Removing obstacles to business growth
Learn how long-term planning, employee retention, and strong finances can help you overcome challenges and take your small business to new heights.
Business growth can stall for a variety of reasons: The economy tanks, new regulations raise your costs, a crucial employee resigns. These types of situations can throw your business into a tailspin – but only if you let them.
When faced with issues that seem beyond your control, it’s not the challenges – but rather your reaction to them – that can make the difference between overcoming them and letting them overcome you and your business.
Here are three common business obstacles and solutions for tackling them.
Obstacle 1: Market changes
When sales drop due to changes in your target market, it’s time to re-evaluate the needs of your customer base. This is when long-range strategy – a strategic plan of at least three years – and business planning are crucial.
A traditional SWOT analysis of your company’s strengths and weaknesses, and the external opportunities and threats to your business should be done at least once a year as it can help redefine your long-term vision. The simplest way to do this is to start listing points under each category. This forces you to assess your competition, take into account changing trends, look at competitive price points and offerings, and analyze strengths so you can build upon them.
Supplement the SWOT analysis with a more in-depth analysis of the competitive landscape. List competitors, their features, price points, and anything else you know. For instance, if competitors have lower prices, that’s a threat. But you don’t necessarily need to drop prices. Instead, offer more value or communicate your value better.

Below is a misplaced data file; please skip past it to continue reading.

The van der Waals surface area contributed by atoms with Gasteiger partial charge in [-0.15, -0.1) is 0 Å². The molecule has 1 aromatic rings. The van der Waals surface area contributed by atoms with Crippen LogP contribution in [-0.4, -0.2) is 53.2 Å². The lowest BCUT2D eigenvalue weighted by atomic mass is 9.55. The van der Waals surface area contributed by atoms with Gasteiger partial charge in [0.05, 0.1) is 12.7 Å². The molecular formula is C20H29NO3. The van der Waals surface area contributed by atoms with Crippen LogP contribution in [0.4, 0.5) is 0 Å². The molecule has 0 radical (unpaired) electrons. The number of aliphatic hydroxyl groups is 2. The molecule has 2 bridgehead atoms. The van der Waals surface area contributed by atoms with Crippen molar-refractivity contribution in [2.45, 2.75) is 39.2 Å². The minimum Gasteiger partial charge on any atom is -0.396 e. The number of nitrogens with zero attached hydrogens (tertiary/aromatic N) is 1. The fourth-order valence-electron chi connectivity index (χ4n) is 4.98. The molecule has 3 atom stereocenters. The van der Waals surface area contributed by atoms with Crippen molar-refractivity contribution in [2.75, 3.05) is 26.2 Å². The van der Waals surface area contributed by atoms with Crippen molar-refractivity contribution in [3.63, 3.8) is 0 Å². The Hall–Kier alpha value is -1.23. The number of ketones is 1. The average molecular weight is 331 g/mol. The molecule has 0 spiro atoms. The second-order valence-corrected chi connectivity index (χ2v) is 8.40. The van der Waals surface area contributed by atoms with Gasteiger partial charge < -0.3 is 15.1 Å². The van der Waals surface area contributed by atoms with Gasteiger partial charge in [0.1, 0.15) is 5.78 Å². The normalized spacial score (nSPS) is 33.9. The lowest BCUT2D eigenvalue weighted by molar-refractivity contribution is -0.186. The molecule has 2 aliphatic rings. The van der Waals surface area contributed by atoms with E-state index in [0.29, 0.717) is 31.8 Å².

Also, be sure to talk with customers – try conducting an email survey. Ask new customers why they chose you. Ask departing customers why they left. Is your product becoming outdated? Are you meeting customers’ changing expectations? Perhaps you need to invest in research and development to innovate. In the interim, offer special renewal deals – early, before customers start looking elsewhere.
Obstacle 2: Loss of valuable employees
According to a 2012 Economic News Release published by the Bureau of Labor Statistics, the average length of employment is under five years. So how do you get the good employees to stay? Start by communicating your vision and career opportunities. Today’s employees, especially knowledge workers, or employees who are paid to think, want to see a career path.
It also helps to offer financial rewards, benefits, and perks, such as a 401(k) plan with matching contributions, health insurance, and paid vacations. And don’t overlook low-cost perks, such as flexible working hours or public recognition. Finally, be sure to ask employees why they stay – it might yield true insights about what you’re doing well.
Obstacle 3: Financial strain
If you’re not prepared to meet a spike in demand, or there’s a gap between making sales and receiving payments, then you might not be able to harness an opportunity when it arrives. To stay ahead of the game, focus on maintaining strong financial management and reporting.
Take a look at the reports and dashboards from your accounting software – they can help you get a handle on cash flow dips, seasonality, sale-to-collection cycle, expenses, and other key metrics. They can also help you find money you didn’t think you had. Run these reports regularly, and go over them with your management team. More eyes are better at spotting things.
Staying agile and keeping cash flow healthy will likely require outside sources of cash, such as business lines of credit and business loans. But be sure to have a plan for how you’re going to use these funds. Disciplined money management makes all the difference.
When it comes to breaking down barriers to growth, work the problem. Armed with the knowledge, ingenuity, and innovation that got you this far, you can overcome all obstacles.